According to an alternate preferred embodiment, the compositions comprise a butyrate ester of threitol and a conventional agent used in the treatment of diseases characterized by neoplastic, tumorigenic or malignant cell growth, or a hematological disorder in a patient. This additional agent may be present in an amount equal to or less than that normally required to treat such diseases in a monotherapy. The normal dosages of these conventional agents are well known in the art. Such agents include, erythropoietin, or cancer chemotherapeutic agents, such as hydroxyurea or 5-azacytidine.

The carriers and adjuvants useful in the pharmaceutical compositions of this invention include, for example, ion exchangers, alumina, aluminum stearate, lecithin, serum proteins, such as human serum albumin, buffer substances, such as phosphates, glycine, sorbic acid, potassium sorbate, partial glyceride mixtures of saturated vegetable fatty acids, water, salts or electrolytes such as protamine sulfate, disodium hydrogen phosphate, sodium chloride, zinc salts, colloidal silica, magnesium, trisilicate, polyvinyl pyrrolidone, cellulose-based substances and polyethylene glycol. Adjuvants for topical or gel base forms may be selected from the group consisting of sodium carboxymethylcellulose, polyacrylates, polyoxyethylene-polyoxypropylene-block polymers, polyethylene glycol and wood wax alcohols.

The compositions of the present invention may be in a variety of conventional depot forms. These include, for example, solid, semi-solid and liquid dosage forms, such as tablets, pills, powders, liquid solutions or suspensions, oil dilutions, liposomes, capsules, suppositories, injectable and infusible solutions. The preferred form depends upon the intended mode of administration and therapeutic application.

For example, oral administration may be by any orally acceptable dosage form including, but not limited to, capsules, tablets, and aqueous or non-aqueous suspensions and solutions. In the case of tablets for oral use, carriers which are commonly used include lactose and corn starch. Lubricating agents, such as magnesium stearate, are also typically added. For oral administration in a hard gelatin capsule form, useful diluents include lactose and dried corn starch. Soft gelatin capsules incorporating oils and/or polyethylene glycols as excipients may also be used. Fluid unit dosage forms for oral administration include syrups and suspensions. For example, the butyrate ester of threitol may be dissolved in an aqueous vehicle together with sugar, sweetening or flavoring agents and preservatives to form a syrup. Suspensions may be prepared with an aqueous vehicle and a dispersing agent, such as acacia, tragacanth or methylcellulose.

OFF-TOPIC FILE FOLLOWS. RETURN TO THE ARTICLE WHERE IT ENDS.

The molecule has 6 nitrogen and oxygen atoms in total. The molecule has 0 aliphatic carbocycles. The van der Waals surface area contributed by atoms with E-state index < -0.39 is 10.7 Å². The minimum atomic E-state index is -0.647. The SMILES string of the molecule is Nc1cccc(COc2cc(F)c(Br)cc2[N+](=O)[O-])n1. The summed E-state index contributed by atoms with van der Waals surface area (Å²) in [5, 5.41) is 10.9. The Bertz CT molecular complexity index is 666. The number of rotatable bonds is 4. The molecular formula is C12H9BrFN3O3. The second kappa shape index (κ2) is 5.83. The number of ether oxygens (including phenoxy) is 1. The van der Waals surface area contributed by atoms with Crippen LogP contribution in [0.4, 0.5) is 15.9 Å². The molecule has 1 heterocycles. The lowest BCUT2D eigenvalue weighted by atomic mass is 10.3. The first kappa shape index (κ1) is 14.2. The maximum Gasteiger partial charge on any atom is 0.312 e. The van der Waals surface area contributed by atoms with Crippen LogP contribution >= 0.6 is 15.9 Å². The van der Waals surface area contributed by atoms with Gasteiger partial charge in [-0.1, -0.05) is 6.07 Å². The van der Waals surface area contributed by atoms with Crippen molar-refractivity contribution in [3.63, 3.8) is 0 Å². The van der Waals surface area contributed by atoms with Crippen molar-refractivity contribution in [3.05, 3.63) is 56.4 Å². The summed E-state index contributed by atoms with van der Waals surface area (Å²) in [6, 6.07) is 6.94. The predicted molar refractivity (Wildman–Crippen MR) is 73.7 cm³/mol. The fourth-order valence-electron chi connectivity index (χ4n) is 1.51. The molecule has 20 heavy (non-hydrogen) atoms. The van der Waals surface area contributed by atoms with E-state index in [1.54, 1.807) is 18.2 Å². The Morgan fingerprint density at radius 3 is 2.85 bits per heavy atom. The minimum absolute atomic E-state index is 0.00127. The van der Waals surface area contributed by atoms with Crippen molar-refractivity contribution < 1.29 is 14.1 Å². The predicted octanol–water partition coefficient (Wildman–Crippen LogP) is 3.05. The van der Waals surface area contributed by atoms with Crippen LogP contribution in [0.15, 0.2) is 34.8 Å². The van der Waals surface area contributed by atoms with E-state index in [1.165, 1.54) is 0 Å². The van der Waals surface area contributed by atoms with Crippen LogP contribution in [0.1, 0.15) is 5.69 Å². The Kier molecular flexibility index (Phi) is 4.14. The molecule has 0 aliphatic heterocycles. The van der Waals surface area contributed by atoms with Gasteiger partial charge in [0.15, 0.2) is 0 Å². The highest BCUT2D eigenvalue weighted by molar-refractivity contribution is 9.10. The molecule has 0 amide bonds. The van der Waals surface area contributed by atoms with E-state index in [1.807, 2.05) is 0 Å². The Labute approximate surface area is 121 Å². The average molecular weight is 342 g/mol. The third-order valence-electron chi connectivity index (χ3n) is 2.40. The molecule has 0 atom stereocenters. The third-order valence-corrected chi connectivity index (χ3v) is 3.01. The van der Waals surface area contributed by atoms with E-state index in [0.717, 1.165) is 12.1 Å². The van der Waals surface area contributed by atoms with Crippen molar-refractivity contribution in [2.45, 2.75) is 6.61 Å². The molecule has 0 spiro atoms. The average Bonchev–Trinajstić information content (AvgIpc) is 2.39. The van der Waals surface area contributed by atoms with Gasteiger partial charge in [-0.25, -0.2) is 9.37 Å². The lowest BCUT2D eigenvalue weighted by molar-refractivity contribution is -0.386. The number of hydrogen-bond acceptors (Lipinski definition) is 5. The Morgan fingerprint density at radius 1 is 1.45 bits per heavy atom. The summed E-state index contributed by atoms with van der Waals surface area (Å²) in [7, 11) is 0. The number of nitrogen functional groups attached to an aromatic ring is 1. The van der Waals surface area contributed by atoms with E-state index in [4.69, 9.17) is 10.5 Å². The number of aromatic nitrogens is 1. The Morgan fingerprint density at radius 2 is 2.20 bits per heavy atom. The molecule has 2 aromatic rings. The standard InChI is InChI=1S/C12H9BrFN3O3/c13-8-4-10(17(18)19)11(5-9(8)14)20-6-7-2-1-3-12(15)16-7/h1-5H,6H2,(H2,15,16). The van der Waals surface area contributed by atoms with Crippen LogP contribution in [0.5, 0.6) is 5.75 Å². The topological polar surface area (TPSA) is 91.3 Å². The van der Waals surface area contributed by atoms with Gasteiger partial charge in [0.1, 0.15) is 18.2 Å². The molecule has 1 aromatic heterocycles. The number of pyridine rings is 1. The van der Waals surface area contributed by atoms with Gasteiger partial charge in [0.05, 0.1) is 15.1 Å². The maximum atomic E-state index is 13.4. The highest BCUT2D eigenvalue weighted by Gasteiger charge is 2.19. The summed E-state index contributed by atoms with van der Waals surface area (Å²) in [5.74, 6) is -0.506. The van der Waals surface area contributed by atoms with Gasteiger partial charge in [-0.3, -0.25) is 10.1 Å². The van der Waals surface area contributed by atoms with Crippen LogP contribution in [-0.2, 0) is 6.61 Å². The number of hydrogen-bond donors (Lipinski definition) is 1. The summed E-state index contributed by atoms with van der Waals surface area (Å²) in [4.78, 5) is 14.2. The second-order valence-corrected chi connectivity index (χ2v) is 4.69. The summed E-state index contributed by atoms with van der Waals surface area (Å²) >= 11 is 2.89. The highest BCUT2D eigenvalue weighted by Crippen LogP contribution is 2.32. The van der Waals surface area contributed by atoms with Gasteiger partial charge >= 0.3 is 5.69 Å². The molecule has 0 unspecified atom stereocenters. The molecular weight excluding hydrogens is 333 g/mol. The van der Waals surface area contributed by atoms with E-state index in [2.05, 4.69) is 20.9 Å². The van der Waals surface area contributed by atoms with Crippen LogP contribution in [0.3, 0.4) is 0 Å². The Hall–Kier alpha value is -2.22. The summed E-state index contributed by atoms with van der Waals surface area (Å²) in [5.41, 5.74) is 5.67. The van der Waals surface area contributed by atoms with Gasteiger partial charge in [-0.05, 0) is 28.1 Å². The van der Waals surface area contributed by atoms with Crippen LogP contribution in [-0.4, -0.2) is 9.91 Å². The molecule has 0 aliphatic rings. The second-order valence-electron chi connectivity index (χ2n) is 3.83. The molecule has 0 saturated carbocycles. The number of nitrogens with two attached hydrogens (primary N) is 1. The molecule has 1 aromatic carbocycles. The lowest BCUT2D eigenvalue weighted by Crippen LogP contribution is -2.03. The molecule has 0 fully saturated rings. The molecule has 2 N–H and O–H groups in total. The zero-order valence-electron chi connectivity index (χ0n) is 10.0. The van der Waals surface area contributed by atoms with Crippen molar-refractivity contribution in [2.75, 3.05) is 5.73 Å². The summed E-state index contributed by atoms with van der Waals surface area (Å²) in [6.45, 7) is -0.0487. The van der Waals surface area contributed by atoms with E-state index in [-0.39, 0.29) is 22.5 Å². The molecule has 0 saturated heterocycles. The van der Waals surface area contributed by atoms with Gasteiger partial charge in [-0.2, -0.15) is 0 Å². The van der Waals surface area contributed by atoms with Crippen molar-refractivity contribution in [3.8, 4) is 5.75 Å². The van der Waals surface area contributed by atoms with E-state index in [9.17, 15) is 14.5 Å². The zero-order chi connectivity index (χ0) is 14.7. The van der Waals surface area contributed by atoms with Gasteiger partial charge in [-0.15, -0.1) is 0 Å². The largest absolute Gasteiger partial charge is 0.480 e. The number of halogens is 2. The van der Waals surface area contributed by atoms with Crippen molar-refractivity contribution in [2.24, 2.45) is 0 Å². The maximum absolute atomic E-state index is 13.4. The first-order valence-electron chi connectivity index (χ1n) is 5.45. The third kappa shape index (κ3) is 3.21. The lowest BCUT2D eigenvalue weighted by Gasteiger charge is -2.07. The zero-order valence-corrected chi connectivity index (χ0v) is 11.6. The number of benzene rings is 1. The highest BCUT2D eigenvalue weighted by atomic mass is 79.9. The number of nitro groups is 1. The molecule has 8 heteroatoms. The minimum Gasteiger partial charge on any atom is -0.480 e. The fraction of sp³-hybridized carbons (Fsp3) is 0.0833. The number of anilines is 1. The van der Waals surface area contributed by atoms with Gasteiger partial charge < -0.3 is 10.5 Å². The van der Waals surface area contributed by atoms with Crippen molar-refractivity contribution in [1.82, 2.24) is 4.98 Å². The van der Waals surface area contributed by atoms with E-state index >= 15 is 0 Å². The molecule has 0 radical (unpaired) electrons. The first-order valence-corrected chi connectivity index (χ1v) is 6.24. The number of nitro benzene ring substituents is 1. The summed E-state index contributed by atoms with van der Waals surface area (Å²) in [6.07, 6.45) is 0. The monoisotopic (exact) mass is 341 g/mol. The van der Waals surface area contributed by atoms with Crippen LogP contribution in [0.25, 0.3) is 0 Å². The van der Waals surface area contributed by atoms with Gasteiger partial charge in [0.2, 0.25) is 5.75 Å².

Preferably, the pharmaceutical compositions of this invention are formulated for oral administration. Even more preferred are oral emulsions comprising between about 5 to 40% (w/w) of the prodrug of formula I and an ionic or non-ionic surfactant with the resulting composition having an HLB value of between 0-40. Preferred surfactants include Tween-20, Tween-80, Spam-20, Spam-40 and poloxamers, such as S-108.

The butyrate esters of threitol which characterize the compositions of this invention are characterized by several advantages. They are metabolized to yield therapeutic butyric acid plasma concentrations over a sustained period of time, resulting in therapeutically effective exposure to butyric acid. Additionally, they are orally bioavailable, unlike sodium butyrate--which is rapidly cleared before therapeutic plasma concentration levels can be reached. They are also non-toxic, thus avoiding, for example, sodium overload and irritation which may be associated with injections of hyperosmolalic solutions.